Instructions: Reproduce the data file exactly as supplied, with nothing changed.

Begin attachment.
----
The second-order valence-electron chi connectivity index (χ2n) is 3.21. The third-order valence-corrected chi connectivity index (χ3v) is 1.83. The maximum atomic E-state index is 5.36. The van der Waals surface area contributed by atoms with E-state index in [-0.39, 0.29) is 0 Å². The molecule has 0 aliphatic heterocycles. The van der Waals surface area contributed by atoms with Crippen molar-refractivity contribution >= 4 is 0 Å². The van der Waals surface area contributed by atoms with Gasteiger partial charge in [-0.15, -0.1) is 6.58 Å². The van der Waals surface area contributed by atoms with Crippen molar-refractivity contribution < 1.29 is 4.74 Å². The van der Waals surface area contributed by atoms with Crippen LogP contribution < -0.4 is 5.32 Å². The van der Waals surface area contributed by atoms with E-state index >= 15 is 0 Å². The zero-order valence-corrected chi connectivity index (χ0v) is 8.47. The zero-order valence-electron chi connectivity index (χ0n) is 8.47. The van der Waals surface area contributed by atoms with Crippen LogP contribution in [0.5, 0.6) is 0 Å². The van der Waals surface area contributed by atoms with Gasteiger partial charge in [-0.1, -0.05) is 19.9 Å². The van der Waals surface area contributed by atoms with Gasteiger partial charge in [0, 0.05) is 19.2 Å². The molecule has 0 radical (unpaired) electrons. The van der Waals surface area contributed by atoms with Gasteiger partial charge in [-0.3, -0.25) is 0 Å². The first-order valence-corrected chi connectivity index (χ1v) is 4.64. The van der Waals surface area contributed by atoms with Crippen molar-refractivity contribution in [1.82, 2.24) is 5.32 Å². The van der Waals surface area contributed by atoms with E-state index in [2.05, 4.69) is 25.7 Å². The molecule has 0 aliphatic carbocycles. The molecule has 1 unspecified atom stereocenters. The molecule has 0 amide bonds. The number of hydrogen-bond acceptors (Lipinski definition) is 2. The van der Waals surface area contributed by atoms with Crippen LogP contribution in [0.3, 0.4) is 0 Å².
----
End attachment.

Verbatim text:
The second-order valence-electron chi connectivity index (χ2n) is 3.21. The third-order valence-corrected chi connectivity index (χ3v) is 1.83. The maximum atomic E-state index is 5.36. The van der Waals surface area contributed by atoms with E-state index in [-0.39, 0.29) is 0 Å². The molecule has 0 aliphatic heterocycles. The van der Waals surface area contributed by atoms with Crippen molar-refractivity contribution >= 4 is 0 Å². The van der Waals surface area contributed by atoms with Gasteiger partial charge in [-0.15, -0.1) is 6.58 Å². The van der Waals surface area contributed by atoms with Crippen molar-refractivity contribution < 1.29 is 4.74 Å². The van der Waals surface area contributed by atoms with Crippen LogP contribution < -0.4 is 5.32 Å². The van der Waals surface area contributed by atoms with E-state index >= 15 is 0 Å². The zero-order valence-corrected chi connectivity index (χ0v) is 8.47. The zero-order valence-electron chi connectivity index (χ0n) is 8.47. The van der Waals surface area contributed by atoms with Crippen LogP contribution in [0.5, 0.6) is 0 Å². The van der Waals surface area contributed by atoms with Gasteiger partial charge in [-0.1, -0.05) is 19.9 Å². The van der Waals surface area contributed by atoms with Gasteiger partial charge in [0, 0.05) is 19.2 Å². The molecule has 0 radical (unpaired) electrons. The van der Waals surface area contributed by atoms with Gasteiger partial charge in [-0.3, -0.25) is 0 Å². The first-order valence-corrected chi connectivity index (χ1v) is 4.64. The van der Waals surface area contributed by atoms with Crippen molar-refractivity contribution in [1.82, 2.24) is 5.32 Å². The van der Waals surface area contributed by atoms with E-state index in [2.05, 4.69) is 25.7 Å². The molecule has 0 aliphatic carbocycles. The molecule has 1 unspecified atom stereocenters. The molecule has 0 amide bonds. The number of hydrogen-bond acceptors (Lipinski definition) is 2. The van der Waals surface area contributed by atoms with Crippen LogP contribution in [0.3, 0.4) is 0 Å².